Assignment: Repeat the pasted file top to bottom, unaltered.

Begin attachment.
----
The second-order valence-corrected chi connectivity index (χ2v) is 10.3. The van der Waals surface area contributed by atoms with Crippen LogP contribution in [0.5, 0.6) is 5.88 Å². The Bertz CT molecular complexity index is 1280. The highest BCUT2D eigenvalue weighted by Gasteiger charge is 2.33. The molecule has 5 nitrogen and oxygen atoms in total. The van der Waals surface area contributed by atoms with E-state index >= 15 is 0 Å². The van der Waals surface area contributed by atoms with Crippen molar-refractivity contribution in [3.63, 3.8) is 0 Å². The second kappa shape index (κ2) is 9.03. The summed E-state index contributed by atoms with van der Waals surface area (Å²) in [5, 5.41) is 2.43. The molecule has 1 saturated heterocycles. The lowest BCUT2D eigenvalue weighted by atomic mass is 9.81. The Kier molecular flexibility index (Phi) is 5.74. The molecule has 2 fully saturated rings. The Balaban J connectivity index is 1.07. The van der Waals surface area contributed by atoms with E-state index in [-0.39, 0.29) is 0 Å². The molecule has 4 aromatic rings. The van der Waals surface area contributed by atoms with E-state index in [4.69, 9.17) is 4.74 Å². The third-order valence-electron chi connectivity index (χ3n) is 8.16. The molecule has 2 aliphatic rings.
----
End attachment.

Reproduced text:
The second-order valence-corrected chi connectivity index (χ2v) is 10.3. The van der Waals surface area contributed by atoms with Crippen LogP contribution in [0.5, 0.6) is 5.88 Å². The Bertz CT molecular complexity index is 1280. The highest BCUT2D eigenvalue weighted by Gasteiger charge is 2.33. The molecule has 5 nitrogen and oxygen atoms in total. The van der Waals surface area contributed by atoms with E-state index >= 15 is 0 Å². The van der Waals surface area contributed by atoms with Crippen molar-refractivity contribution in [3.63, 3.8) is 0 Å². The second kappa shape index (κ2) is 9.03. The summed E-state index contributed by atoms with van der Waals surface area (Å²) in [5, 5.41) is 2.43. The molecule has 1 saturated heterocycles. The lowest BCUT2D eigenvalue weighted by atomic mass is 9.81. The Kier molecular flexibility index (Phi) is 5.74. The molecule has 2 fully saturated rings. The Balaban J connectivity index is 1.07. The van der Waals surface area contributed by atoms with E-state index in [-0.39, 0.29) is 0 Å². The molecule has 4 aromatic rings. The van der Waals surface area contributed by atoms with E-state index in [4.69, 9.17) is 4.74 Å². The third-order valence-electron chi connectivity index (χ3n) is 8.16. The molecule has 2 aliphatic rings.